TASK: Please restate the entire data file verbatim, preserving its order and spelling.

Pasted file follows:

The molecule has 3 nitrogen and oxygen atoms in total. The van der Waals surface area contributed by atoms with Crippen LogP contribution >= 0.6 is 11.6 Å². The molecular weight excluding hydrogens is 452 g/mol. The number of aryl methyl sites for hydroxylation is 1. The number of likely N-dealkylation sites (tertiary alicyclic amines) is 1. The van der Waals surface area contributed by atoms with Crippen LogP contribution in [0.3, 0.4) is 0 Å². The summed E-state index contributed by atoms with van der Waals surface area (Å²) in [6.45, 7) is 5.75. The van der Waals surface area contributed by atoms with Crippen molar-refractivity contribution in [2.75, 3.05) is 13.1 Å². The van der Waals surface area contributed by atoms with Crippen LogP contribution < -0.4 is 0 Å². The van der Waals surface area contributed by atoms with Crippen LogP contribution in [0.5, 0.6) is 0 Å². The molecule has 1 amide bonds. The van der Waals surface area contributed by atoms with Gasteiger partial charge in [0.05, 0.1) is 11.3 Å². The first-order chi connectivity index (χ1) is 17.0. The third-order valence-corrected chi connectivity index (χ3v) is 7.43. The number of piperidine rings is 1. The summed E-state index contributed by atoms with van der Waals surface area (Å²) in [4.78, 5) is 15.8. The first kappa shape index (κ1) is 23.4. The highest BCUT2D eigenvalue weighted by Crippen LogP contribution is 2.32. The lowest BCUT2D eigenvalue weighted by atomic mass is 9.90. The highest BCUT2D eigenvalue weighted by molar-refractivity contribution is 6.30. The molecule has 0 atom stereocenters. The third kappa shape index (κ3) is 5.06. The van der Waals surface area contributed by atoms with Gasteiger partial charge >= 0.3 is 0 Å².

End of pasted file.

The molecule has 3 nitrogen and oxygen atoms in total. The van der Waals surface area contributed by atoms with Crippen LogP contribution >= 0.6 is 11.6 Å². The molecular weight excluding hydrogens is 452 g/mol. The number of aryl methyl sites for hydroxylation is 1. The number of likely N-dealkylation sites (tertiary alicyclic amines) is 1. The van der Waals surface area contributed by atoms with Crippen LogP contribution in [0.3, 0.4) is 0 Å². The summed E-state index contributed by atoms with van der Waals surface area (Å²) in [6.45, 7) is 5.75. The van der Waals surface area contributed by atoms with Crippen molar-refractivity contribution in [2.75, 3.05) is 13.1 Å². The van der Waals surface area contributed by atoms with Crippen LogP contribution < -0.4 is 0 Å². The van der Waals surface area contributed by atoms with Crippen LogP contribution in [0.5, 0.6) is 0 Å². The molecule has 1 amide bonds. The van der Waals surface area contributed by atoms with Gasteiger partial charge in [0.05, 0.1) is 11.3 Å². The first-order chi connectivity index (χ1) is 17.0. The third-order valence-corrected chi connectivity index (χ3v) is 7.43. The number of piperidine rings is 1. The summed E-state index contributed by atoms with van der Waals surface area (Å²) in [4.78, 5) is 15.8. The first kappa shape index (κ1) is 23.4. The highest BCUT2D eigenvalue weighted by Crippen LogP contribution is 2.32. The lowest BCUT2D eigenvalue weighted by atomic mass is 9.90. The highest BCUT2D eigenvalue weighted by molar-refractivity contribution is 6.30. The molecule has 0 atom stereocenters. The third kappa shape index (κ3) is 5.06. The van der Waals surface area contributed by atoms with Gasteiger partial charge >= 0.3 is 0 Å².